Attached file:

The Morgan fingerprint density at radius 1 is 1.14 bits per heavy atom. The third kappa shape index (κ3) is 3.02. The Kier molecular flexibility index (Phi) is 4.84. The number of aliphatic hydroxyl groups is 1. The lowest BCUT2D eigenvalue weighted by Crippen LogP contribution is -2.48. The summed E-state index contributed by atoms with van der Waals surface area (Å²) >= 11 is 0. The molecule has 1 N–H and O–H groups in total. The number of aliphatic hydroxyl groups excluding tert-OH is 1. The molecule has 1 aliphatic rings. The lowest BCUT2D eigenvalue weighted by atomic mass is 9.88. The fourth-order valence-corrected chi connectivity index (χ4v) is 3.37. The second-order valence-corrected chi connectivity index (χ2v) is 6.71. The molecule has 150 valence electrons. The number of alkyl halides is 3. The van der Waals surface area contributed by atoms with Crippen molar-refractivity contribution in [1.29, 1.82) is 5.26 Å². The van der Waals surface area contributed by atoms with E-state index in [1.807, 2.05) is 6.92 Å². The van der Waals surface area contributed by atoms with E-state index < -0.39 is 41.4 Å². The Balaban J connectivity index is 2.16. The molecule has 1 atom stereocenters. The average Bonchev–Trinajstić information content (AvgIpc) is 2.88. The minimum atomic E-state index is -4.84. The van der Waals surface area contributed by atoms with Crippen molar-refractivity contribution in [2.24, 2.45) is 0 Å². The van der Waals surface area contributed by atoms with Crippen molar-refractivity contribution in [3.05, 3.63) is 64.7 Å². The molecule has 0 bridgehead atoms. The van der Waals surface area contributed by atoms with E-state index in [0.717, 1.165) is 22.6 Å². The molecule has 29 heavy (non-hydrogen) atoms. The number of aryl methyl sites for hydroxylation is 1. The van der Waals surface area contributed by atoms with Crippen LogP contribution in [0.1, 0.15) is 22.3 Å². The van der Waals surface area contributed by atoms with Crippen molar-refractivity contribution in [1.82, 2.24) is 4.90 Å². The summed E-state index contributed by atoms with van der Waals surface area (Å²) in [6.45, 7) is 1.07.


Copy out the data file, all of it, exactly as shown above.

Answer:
The Morgan fingerprint density at radius 1 is 1.14 bits per heavy atom. The third kappa shape index (κ3) is 3.02. The Kier molecular flexibility index (Phi) is 4.84. The number of aliphatic hydroxyl groups is 1. The lowest BCUT2D eigenvalue weighted by Crippen LogP contribution is -2.48. The summed E-state index contributed by atoms with van der Waals surface area (Å²) >= 11 is 0. The molecule has 1 N–H and O–H groups in total. The number of aliphatic hydroxyl groups excluding tert-OH is 1. The molecule has 1 aliphatic rings. The lowest BCUT2D eigenvalue weighted by atomic mass is 9.88. The fourth-order valence-corrected chi connectivity index (χ4v) is 3.37. The second-order valence-corrected chi connectivity index (χ2v) is 6.71. The molecule has 150 valence electrons. The number of alkyl halides is 3. The van der Waals surface area contributed by atoms with Crippen molar-refractivity contribution in [1.29, 1.82) is 5.26 Å². The van der Waals surface area contributed by atoms with E-state index in [1.807, 2.05) is 6.92 Å². The van der Waals surface area contributed by atoms with E-state index < -0.39 is 41.4 Å². The Balaban J connectivity index is 2.16. The molecule has 1 atom stereocenters. The average Bonchev–Trinajstić information content (AvgIpc) is 2.88. The minimum atomic E-state index is -4.84. The van der Waals surface area contributed by atoms with Crippen molar-refractivity contribution in [2.24, 2.45) is 0 Å². The van der Waals surface area contributed by atoms with Crippen molar-refractivity contribution in [3.05, 3.63) is 64.7 Å². The molecule has 0 bridgehead atoms. The van der Waals surface area contributed by atoms with E-state index in [0.717, 1.165) is 22.6 Å². The molecule has 29 heavy (non-hydrogen) atoms. The number of aryl methyl sites for hydroxylation is 1. The van der Waals surface area contributed by atoms with Crippen LogP contribution in [0.1, 0.15) is 22.3 Å². The van der Waals surface area contributed by atoms with Crippen molar-refractivity contribution in [1.82, 2.24) is 4.90 Å². The summed E-state index contributed by atoms with van der Waals surface area (Å²) in [6.45, 7) is 1.07.